Rupert Murdoch Just Can’t Let Go Of His Newspapers
Rupert Murdoch and other News Corporation executives are meeting today to make a crucial decision that the 81-year-old media CEO has long fended off, whether to split its publishing holdings off from its lucrative entertainment assets. It is a “sharp reversal in the thinking” of Murdoch, who built his $53 billion media empire from a single paper in Adelaide, Australia, notes the New York Times.
Murdoch has staunchly stood by keeping the newspapers — the Wall Street Journal, the New York Post and the Times of London — part of the company, despite repeated requests from investors and senior News Corp. officials. His response has been “I want to own these.” In regard to his UK newspapers, Murdoch has insisted that he will not sell The Sun, The Times of London and The Sunday Times.
Newspapers a Drain on News Corp.’s Profits
The publishing division of News Corp. has been notably less profitable than its entertainment holdings which include cable channels like FX and Fox News, the 20th Century Fox studio and Fox Broadcasting. In the period that ended June 2011, the publishing arm made $864 million in operating profit, in contrast to the other division’s $4.6 billion.
The extent to which the newspapers have been a drain on the company’s profits — even before News Corp. was embroiled in the hacking scandal that led to Murdoch closing the British tabloid the News of the World last July — was apparent in the company’s $5.6 billion purchase of the Wall Street Journal in 2007, notes the Guardian’s Michael Wolff. The purchase was made “despite the recognition by News Corp’s executives that the deal would have a profound negative impact on News Corp’s shares – and despite the fact that the Journal would shortly be worth only a fraction of what the company paid for it.”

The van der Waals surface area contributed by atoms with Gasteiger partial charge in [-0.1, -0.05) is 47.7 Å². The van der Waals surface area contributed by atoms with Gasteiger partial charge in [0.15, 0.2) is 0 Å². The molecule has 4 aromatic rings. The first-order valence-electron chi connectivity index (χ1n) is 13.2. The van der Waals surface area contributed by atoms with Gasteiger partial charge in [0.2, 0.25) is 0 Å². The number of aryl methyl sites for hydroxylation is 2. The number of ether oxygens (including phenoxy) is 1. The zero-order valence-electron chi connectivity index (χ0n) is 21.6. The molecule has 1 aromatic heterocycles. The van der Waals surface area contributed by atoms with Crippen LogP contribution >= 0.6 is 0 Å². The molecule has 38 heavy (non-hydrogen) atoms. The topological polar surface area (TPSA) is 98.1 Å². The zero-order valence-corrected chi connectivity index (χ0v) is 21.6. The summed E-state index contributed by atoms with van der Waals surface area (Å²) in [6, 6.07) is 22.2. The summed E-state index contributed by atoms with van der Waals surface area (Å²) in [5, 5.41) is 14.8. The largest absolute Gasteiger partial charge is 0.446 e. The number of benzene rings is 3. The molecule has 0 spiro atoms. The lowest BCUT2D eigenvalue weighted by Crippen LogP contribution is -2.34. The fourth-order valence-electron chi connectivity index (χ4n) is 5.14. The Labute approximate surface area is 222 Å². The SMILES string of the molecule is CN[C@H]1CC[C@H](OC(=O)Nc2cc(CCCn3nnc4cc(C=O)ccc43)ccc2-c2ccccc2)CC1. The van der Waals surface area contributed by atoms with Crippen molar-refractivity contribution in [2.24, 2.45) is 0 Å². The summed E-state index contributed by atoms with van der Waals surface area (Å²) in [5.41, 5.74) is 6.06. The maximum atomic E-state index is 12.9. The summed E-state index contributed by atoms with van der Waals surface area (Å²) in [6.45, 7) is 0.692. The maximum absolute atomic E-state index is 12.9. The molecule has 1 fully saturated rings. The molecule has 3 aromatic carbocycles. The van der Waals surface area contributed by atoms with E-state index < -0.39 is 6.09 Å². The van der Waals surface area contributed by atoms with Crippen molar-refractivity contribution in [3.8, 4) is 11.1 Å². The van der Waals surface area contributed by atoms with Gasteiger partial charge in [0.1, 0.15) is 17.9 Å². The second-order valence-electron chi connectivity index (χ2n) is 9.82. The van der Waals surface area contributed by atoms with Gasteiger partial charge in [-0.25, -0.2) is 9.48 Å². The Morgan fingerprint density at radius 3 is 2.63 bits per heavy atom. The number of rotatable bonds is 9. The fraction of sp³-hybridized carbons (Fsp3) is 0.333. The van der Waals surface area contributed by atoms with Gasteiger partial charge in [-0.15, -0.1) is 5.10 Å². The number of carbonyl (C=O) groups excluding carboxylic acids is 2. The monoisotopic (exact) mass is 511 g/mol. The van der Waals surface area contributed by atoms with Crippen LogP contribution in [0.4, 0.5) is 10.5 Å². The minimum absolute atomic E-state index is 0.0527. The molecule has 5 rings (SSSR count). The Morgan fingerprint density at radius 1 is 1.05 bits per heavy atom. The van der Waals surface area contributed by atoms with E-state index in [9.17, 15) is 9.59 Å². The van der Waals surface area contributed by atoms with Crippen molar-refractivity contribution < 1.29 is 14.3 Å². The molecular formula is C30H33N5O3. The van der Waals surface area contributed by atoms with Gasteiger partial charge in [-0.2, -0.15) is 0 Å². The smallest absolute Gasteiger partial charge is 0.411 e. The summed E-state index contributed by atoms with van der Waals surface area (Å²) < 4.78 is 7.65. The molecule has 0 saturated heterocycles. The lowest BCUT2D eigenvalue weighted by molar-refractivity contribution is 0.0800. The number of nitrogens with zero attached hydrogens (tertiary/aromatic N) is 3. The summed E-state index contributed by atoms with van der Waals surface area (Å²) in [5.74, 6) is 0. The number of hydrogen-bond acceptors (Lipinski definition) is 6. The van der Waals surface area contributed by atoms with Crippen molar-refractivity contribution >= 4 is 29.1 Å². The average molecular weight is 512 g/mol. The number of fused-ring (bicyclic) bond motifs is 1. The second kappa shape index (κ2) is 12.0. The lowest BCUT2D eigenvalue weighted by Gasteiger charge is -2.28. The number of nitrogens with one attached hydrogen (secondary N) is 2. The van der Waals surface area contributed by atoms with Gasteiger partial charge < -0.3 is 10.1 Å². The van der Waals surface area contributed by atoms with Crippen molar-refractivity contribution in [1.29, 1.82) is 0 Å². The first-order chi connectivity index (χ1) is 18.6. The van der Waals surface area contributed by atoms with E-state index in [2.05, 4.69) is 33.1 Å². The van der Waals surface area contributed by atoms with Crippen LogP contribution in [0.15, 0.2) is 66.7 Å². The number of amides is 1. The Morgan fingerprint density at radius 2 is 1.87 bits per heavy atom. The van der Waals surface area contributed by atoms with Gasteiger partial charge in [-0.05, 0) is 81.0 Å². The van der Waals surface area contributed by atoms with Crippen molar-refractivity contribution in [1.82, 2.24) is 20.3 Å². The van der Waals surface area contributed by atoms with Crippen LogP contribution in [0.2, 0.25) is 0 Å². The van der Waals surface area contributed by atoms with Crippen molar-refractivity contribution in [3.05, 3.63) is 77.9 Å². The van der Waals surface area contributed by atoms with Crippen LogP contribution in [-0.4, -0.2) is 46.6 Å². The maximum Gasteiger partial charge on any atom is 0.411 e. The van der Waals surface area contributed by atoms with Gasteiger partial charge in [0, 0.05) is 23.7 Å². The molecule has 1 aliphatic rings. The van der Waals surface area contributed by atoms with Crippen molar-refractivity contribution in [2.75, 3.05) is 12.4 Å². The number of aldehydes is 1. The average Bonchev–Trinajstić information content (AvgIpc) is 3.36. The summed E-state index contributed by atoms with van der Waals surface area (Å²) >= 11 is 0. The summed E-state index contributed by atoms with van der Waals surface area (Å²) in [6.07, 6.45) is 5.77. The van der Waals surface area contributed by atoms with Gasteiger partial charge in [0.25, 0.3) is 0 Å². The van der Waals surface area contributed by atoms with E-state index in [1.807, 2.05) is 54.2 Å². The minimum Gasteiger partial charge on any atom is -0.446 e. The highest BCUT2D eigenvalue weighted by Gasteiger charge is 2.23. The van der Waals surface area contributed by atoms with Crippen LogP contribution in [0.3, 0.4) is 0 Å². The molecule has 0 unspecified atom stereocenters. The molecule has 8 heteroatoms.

The proposal to spin-off the publishing units was reported first in what was effectively an “in-house” announcement in the Wall Street Journal. Investors signalled their approval quickly: by the end of Tuesday, News Corp.’s stock rose 8 percent at $21.96 a share, its highest close since 2007. Today, the shares have hit a 5-year-high.
The Hacking Scandal Takes Its Toll
The new division would contain some 175 other papers besides the Wall Street Journal, the New York Post and the Times of London as well as the Harper-Collins book business and a recently formed education division that may likely have as one of its senior officials Joel Klein, the former New York City Schools chancellor who now works for News Corp. and is a close advisor of Murdoch’s. The editor-in-chief of the Wall Street Journal, Robert Thomson, has been mentioned as a candidate for chief executive, as has Tom Mockridge, chief executive of News International (the British newspaper arm of News Corp.), says the New York Times. The Guardian also says that there has been talk that Murdoch’s older son, Lachlan, who was forced out of an executive role in the entertainment division after clashing with Fox News chair Roger Ailes, might be considered for chief executive of the new company.
Murdoch himself would remain as chief executive of the new entertainment company with News Corps.’s COO Chase Carey in the same position and Murdoch’s younger son, James Murdoch, possibly as deputy chief operating officer.
The Murdoch family will still retain control over what would be two companies, as it will hold about a 40 percent stake in both.
Another reason for the spin-off may be that News Corps. is attempting to resurrect its failed bid to control 39 percent of the satellite broadcaster British Sky Broadcasting (BSkyB). The company had to withdraw the bid in the wake of the investigation into the hacking scandal which has drawn in numerous British politicians including Prime Minister David Cameron. The British regulatory agency Ofcom is deliberating about whether News Corps. is “fit and proper” to acquire more stakes in the company; analysts think it unlikely the reorganization will enable News Corps. to revisit the bid.
News Corp. has spent over £100 million on legal bills related to the hacking scandal and could face up to 500 claims in the civil courts. Whether Murdoch or anyone in the company admits it or not, the scandal is having its repercussions.
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